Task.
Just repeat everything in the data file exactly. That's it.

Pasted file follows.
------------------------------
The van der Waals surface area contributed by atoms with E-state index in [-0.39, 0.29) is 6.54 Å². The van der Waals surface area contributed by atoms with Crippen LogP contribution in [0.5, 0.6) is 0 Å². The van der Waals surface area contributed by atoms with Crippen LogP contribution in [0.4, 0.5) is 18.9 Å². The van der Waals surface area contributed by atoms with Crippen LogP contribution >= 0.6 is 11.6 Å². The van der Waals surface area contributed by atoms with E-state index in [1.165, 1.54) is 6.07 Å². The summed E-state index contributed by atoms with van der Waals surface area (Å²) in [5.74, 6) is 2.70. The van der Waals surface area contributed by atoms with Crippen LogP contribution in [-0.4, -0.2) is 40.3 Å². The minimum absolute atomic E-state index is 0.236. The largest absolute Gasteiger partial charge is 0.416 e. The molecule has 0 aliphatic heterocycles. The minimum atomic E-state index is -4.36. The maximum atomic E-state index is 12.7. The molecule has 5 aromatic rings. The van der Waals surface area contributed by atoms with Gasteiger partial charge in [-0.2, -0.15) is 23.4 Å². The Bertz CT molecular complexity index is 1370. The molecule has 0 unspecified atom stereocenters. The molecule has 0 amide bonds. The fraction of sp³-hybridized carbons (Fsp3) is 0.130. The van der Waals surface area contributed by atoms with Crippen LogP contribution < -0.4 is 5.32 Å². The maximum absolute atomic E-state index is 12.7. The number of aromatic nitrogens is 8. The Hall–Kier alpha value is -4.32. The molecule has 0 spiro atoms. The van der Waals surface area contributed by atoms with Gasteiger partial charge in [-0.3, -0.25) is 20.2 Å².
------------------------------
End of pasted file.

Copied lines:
The van der Waals surface area contributed by atoms with E-state index in [-0.39, 0.29) is 6.54 Å². The van der Waals surface area contributed by atoms with Crippen LogP contribution in [0.5, 0.6) is 0 Å². The van der Waals surface area contributed by atoms with Crippen LogP contribution in [0.4, 0.5) is 18.9 Å². The van der Waals surface area contributed by atoms with Crippen LogP contribution >= 0.6 is 11.6 Å². The van der Waals surface area contributed by atoms with E-state index in [1.165, 1.54) is 6.07 Å². The summed E-state index contributed by atoms with van der Waals surface area (Å²) in [5.74, 6) is 2.70. The van der Waals surface area contributed by atoms with Crippen LogP contribution in [-0.4, -0.2) is 40.3 Å². The minimum absolute atomic E-state index is 0.236. The largest absolute Gasteiger partial charge is 0.416 e. The molecule has 0 aliphatic heterocycles. The minimum atomic E-state index is -4.36. The maximum atomic E-state index is 12.7. The molecule has 5 aromatic rings. The van der Waals surface area contributed by atoms with Gasteiger partial charge in [-0.2, -0.15) is 23.4 Å². The Bertz CT molecular complexity index is 1370. The molecule has 0 unspecified atom stereocenters. The molecule has 0 amide bonds. The fraction of sp³-hybridized carbons (Fsp3) is 0.130. The van der Waals surface area contributed by atoms with Crippen LogP contribution < -0.4 is 5.32 Å². The maximum absolute atomic E-state index is 12.7. The number of aromatic nitrogens is 8. The Hall–Kier alpha value is -4.32. The molecule has 0 spiro atoms. The van der Waals surface area contributed by atoms with Gasteiger partial charge in [-0.3, -0.25) is 20.2 Å².